Rhode island dating violence
Several other states encourage awareness education on dating violence, and momentum is gaining behind efforts to legislate its inclusion in public school curricula.
In Rhode Island, Attorney General Patrick Lynch guided the bill through the Legislature.
Ann Burke saw signs of trouble with her daughter's boyfriend.
He'd incessantly call her at night, keep her from her family, and, ultimately, physically abuse her during a tumultuous relationship that ended with her death three years ago.
Abusive behaviors that could be precursors to violence include incessant telephoning or texting, keeping a partner away from his or her family, physical control, and verbal abuse.
A new law in Rhode Island called the Lindsay Ann Burke Act requires all public middle and high schools to teach students about dating violence in their health classes.In health classes for seventh- through 12th-graders, Rhode Island school districts this year are expected to begin incorporating lessons on how to identify and avoid dating violence.The Lindsay Anne Burke Act makes Rhode Island the second state to require such lessons, after Texas.The initiative was spearheaded by Burke and her husband, Chris, who say schools should be obligated to teach teens the warning signs of abusive relationships and broach the subject head-on so victims feel empowered to get help and leave violent partners.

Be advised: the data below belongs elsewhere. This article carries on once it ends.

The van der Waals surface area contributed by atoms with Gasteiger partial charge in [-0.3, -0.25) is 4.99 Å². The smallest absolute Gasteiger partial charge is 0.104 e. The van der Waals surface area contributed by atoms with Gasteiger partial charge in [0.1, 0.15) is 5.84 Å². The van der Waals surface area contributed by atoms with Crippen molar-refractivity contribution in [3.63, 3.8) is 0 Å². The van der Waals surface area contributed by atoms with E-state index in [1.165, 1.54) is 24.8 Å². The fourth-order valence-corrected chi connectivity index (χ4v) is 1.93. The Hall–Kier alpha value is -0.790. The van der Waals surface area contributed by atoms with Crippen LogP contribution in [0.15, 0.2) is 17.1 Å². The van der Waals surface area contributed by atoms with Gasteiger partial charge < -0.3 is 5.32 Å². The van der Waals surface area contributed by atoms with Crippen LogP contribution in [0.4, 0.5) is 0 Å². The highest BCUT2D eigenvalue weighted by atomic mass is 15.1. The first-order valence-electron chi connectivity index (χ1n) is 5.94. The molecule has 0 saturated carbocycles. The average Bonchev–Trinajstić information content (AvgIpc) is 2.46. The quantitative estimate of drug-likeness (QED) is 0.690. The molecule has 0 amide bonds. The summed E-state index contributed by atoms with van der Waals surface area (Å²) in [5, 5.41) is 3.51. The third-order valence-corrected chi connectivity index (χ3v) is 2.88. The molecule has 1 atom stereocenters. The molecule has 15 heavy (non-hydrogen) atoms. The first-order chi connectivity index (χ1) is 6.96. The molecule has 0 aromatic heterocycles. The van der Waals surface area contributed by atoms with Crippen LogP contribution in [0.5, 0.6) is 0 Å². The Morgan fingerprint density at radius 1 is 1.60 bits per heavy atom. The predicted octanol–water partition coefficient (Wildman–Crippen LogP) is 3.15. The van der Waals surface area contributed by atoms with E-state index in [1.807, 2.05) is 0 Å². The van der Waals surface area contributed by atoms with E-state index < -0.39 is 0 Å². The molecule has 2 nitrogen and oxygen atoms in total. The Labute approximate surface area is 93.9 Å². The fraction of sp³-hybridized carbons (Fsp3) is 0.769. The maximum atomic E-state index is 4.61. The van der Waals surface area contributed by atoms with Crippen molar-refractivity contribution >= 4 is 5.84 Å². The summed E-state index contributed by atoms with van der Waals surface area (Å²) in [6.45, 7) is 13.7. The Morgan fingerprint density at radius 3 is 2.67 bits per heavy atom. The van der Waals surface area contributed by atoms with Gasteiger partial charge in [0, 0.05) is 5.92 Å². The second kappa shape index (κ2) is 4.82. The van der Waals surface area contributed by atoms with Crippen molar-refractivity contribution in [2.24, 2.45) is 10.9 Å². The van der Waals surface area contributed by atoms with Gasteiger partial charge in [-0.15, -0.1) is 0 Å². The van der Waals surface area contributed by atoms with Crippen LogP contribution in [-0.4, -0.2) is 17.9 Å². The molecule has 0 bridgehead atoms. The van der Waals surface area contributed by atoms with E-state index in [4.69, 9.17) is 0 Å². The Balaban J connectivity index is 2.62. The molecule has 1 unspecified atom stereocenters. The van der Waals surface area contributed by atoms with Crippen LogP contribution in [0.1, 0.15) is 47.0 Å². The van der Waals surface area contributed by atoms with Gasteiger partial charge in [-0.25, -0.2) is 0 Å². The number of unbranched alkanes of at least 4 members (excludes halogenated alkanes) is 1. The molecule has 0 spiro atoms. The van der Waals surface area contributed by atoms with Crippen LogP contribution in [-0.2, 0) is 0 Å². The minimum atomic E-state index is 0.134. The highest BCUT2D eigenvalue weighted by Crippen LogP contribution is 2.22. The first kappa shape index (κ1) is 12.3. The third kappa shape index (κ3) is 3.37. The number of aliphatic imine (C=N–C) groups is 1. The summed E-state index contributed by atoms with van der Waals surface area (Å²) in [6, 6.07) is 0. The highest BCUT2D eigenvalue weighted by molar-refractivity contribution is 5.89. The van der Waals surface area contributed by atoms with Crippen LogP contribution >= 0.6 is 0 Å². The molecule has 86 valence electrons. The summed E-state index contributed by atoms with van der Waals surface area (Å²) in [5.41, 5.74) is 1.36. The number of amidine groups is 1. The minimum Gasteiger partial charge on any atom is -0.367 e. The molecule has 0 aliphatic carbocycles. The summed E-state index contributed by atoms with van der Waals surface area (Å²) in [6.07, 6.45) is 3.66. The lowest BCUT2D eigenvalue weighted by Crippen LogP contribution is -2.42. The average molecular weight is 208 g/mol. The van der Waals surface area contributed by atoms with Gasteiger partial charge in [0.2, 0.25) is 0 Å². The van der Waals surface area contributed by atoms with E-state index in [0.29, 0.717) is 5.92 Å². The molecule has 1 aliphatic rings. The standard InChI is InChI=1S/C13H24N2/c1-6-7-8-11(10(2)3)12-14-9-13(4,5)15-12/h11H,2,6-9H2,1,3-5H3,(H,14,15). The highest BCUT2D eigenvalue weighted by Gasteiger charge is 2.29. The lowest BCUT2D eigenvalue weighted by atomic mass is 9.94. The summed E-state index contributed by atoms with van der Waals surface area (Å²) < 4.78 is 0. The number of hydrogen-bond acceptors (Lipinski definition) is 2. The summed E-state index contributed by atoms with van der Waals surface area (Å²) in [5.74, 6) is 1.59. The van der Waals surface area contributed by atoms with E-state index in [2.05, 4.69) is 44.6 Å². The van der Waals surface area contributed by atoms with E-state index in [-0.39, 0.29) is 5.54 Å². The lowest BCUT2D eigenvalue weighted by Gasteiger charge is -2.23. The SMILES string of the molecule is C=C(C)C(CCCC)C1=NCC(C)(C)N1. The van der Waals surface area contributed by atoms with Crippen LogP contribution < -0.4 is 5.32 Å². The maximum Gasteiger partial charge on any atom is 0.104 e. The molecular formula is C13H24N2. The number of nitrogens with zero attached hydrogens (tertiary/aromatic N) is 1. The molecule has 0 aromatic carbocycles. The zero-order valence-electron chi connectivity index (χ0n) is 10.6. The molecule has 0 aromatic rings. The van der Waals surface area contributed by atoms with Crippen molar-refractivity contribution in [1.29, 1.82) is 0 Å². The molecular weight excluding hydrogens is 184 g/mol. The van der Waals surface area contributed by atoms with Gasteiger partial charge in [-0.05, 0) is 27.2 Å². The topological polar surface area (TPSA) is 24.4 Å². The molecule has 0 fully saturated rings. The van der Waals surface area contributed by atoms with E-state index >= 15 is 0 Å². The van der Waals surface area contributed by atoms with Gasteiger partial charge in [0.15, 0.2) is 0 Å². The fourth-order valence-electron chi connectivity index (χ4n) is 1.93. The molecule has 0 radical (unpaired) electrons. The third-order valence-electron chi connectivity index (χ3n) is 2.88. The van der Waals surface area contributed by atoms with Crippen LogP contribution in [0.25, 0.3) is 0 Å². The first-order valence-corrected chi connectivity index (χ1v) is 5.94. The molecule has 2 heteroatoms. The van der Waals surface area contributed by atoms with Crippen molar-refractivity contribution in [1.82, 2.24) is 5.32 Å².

And by December, officials hope to have an established policy on responding to incidents of dating violence.
In class, teachers focus as much on nurturing good relationships and communication skills as on avoiding abusive relationships.